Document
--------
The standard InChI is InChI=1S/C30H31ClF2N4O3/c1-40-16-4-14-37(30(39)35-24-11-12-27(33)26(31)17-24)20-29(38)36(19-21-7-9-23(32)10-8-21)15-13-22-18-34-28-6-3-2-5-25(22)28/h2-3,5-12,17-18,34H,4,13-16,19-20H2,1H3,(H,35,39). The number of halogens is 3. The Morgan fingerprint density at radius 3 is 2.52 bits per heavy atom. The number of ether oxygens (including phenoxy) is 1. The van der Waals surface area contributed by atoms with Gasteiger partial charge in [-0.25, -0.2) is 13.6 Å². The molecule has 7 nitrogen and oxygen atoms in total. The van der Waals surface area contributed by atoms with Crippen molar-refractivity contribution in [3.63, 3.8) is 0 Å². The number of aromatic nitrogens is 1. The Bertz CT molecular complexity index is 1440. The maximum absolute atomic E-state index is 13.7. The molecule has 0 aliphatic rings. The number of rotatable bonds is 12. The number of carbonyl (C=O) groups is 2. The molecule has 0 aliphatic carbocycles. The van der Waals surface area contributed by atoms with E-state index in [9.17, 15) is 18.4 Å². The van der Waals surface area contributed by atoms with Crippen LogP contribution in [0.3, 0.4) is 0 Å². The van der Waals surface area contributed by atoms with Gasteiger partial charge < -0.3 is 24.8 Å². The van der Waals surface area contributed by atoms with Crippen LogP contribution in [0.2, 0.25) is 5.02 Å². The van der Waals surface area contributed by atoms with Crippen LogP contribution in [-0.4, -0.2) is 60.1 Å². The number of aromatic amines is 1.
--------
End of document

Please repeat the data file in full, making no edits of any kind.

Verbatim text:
The standard InChI is InChI=1S/C30H31ClF2N4O3/c1-40-16-4-14-37(30(39)35-24-11-12-27(33)26(31)17-24)20-29(38)36(19-21-7-9-23(32)10-8-21)15-13-22-18-34-28-6-3-2-5-25(22)28/h2-3,5-12,17-18,34H,4,13-16,19-20H2,1H3,(H,35,39). The number of halogens is 3. The Morgan fingerprint density at radius 3 is 2.52 bits per heavy atom. The number of ether oxygens (including phenoxy) is 1. The van der Waals surface area contributed by atoms with Gasteiger partial charge in [-0.25, -0.2) is 13.6 Å². The molecule has 7 nitrogen and oxygen atoms in total. The van der Waals surface area contributed by atoms with Crippen molar-refractivity contribution in [3.63, 3.8) is 0 Å². The number of aromatic nitrogens is 1. The Bertz CT molecular complexity index is 1440. The maximum absolute atomic E-state index is 13.7. The molecule has 0 aliphatic rings. The number of rotatable bonds is 12. The number of carbonyl (C=O) groups is 2. The molecule has 0 aliphatic carbocycles. The van der Waals surface area contributed by atoms with E-state index in [9.17, 15) is 18.4 Å². The van der Waals surface area contributed by atoms with Crippen LogP contribution in [0.3, 0.4) is 0 Å². The van der Waals surface area contributed by atoms with Gasteiger partial charge < -0.3 is 24.8 Å². The van der Waals surface area contributed by atoms with Crippen LogP contribution in [0.2, 0.25) is 5.02 Å². The van der Waals surface area contributed by atoms with Crippen LogP contribution in [-0.4, -0.2) is 60.1 Å². The number of aromatic amines is 1.